Our study has a few limitations. Our sample was limited to patients and clinicians in one geographic area (Southern California), so the results may be less generalizable to other areas. Our study did not capture the socioeconomic status of the participants, so we were unable to assess whether socioeconomic status was associated with knowledge of OIC, OIC medication use, or concerns about cost of OIC treatments. Additionally, it is possible that patients not currently using opioid medications may have recall bias regarding their medication use and may not remember all side effects.

Conclusion

We found that patients report being eager to discuss OIC and its potential remedies, despite clinician beliefs that patients rarely seek to raise these points during their consultation. For patients who are on chronic opioid therapy, regular discussions about OIC can help improve patients’ health-related quality of life. Patients also noted that they often do not receive enough information about treating constipation and other side effects. This lack of knowledge may lead to unnecessary provider visits that could be potentially avoided with more regular discussions about managing OIC. Offering patients educational handouts about OIC mitigation strategies when prescribing opioids may be a useful approach to initiating proactive conversations between patients and provider regarding this common opioid side effect. We also found that cost was a major concern for both patients and clinicians regarding treating OIC. Clinicians should discuss whether cost considerations are an issue for patients when treating OIC, as even some over-the-counter medications or dietary solutions might be too expensive for patients with lower incomes. Assessing patient preferences for treating OIC, including cost, ease of access, and side effects could improve patient-provider communication around this important and prevalent issue.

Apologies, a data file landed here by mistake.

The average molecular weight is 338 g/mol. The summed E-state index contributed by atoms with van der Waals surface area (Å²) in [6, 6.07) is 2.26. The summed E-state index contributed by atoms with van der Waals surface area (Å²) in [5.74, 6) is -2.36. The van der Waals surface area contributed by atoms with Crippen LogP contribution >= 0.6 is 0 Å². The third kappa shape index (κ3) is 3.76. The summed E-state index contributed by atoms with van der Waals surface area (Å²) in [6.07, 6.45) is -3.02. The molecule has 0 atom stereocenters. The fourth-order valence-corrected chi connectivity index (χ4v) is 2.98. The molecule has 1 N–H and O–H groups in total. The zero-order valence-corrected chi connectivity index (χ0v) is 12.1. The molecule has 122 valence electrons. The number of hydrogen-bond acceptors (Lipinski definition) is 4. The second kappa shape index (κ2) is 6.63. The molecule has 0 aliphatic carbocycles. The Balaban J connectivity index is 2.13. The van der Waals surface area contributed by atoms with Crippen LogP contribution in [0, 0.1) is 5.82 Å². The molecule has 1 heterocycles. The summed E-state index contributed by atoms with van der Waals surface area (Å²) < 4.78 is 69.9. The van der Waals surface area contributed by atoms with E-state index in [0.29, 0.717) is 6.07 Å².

Notes

Acknowledgements

Not applicable.

Authors’ contributions

MSK and AJ created the semi-structured interview guide, conducted the interviews, coded and analyzed the qualitative data, and wrote and edited the manuscript. BS reviewed and edited the manuscript. All authors read and approved the final manuscript.

Funding

This work was supported by AstraZeneca Pharmaceuticals LP (grant number CSR 209922) through an institutional grant to Cedars-Sinai Medical Center. The funder reviewed and provided comments on the study proposal and final manuscript, but had no role in the instrument design, data collection, or analysis and interpretation of the data.

Ethics approval and consent to participate

The study was approved by the Cedars-Sinai Medical Center Institutional Review Board (Pro40503). Written informed consent was obtained from all individual participants included in the study.

Consent for publication

Not applicable.

Competing interests

M.S.K. and A.J. declare that they have no conflicts of interest. B.S. receives grant support from Alnylum, AppliedVR, Ironwood, Salix, Shire, and Takeda. B.S. also has ownership interest in MyTotalHealth and QTherapies and receives royalties for the Acoustic Esophago-Gastrointestinal Surveillance (AEGIS) biosensor.

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Copyright information

© The Author(s). 2019

Open AccessThis article is distributed under the terms of the Creative Commons Attribution 4.0 International License (http://creativecommons.org/licenses/by/4.0/), which permits unrestricted use, distribution, and reproduction in any medium, provided you give appropriate credit to the original author(s) and the source, provide a link to the Creative Commons license, and indicate if changes were made. The Creative Commons Public Domain Dedication waiver (http://creativecommons.org/publicdomain/zero/1.0/) applies to the data made available in this article, unless otherwise stated.

Authors and Affiliations

  1. 1.Division of General Internal Medicine, Department of MedicineCedars-Sinai Medical CenterLos AngelesUSA
  2. 2.Department of Health Policy and ManagementUCLA Fielding School of Public HealthLos AngelesUSA
  3. 3.Penn State University College of MedicineHersheyUSA
  4. 4.Cedars-Sinai Center for Outcomes Research and Education (CS-CORE)Los AngelesUSA